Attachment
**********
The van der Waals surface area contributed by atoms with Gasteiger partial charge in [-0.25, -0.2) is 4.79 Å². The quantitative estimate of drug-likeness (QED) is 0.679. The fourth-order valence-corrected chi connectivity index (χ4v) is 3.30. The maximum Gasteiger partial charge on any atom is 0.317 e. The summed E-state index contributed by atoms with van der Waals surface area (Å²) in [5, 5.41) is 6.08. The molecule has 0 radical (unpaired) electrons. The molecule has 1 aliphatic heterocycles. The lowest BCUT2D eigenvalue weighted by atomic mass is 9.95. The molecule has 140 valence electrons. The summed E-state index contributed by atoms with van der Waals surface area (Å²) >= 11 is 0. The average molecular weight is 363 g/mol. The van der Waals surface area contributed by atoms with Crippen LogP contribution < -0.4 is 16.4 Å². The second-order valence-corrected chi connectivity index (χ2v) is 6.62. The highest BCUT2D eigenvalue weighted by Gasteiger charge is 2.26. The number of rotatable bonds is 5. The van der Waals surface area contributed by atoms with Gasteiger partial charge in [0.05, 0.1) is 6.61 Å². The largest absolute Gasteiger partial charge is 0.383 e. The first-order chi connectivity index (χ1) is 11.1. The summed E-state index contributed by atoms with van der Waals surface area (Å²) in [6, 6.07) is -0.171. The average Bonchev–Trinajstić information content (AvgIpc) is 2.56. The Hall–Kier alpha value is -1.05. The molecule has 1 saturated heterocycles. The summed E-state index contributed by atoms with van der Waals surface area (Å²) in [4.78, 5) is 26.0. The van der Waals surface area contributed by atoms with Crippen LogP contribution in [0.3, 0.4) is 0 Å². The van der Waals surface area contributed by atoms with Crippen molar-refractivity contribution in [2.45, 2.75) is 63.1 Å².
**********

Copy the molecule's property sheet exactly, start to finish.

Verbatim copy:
The van der Waals surface area contributed by atoms with Gasteiger partial charge in [-0.25, -0.2) is 4.79 Å². The quantitative estimate of drug-likeness (QED) is 0.679. The fourth-order valence-corrected chi connectivity index (χ4v) is 3.30. The maximum Gasteiger partial charge on any atom is 0.317 e. The summed E-state index contributed by atoms with van der Waals surface area (Å²) in [5, 5.41) is 6.08. The molecule has 0 radical (unpaired) electrons. The molecule has 1 aliphatic heterocycles. The lowest BCUT2D eigenvalue weighted by atomic mass is 9.95. The molecule has 140 valence electrons. The summed E-state index contributed by atoms with van der Waals surface area (Å²) >= 11 is 0. The average molecular weight is 363 g/mol. The van der Waals surface area contributed by atoms with Crippen LogP contribution < -0.4 is 16.4 Å². The second-order valence-corrected chi connectivity index (χ2v) is 6.62. The highest BCUT2D eigenvalue weighted by Gasteiger charge is 2.26. The number of rotatable bonds is 5. The van der Waals surface area contributed by atoms with Gasteiger partial charge in [0.05, 0.1) is 6.61 Å². The largest absolute Gasteiger partial charge is 0.383 e. The first-order chi connectivity index (χ1) is 11.1. The summed E-state index contributed by atoms with van der Waals surface area (Å²) in [6, 6.07) is -0.171. The average Bonchev–Trinajstić information content (AvgIpc) is 2.56. The Hall–Kier alpha value is -1.05. The molecule has 1 saturated heterocycles. The summed E-state index contributed by atoms with van der Waals surface area (Å²) in [4.78, 5) is 26.0. The van der Waals surface area contributed by atoms with Crippen LogP contribution in [0.3, 0.4) is 0 Å². The van der Waals surface area contributed by atoms with Crippen molar-refractivity contribution in [2.45, 2.75) is 63.1 Å².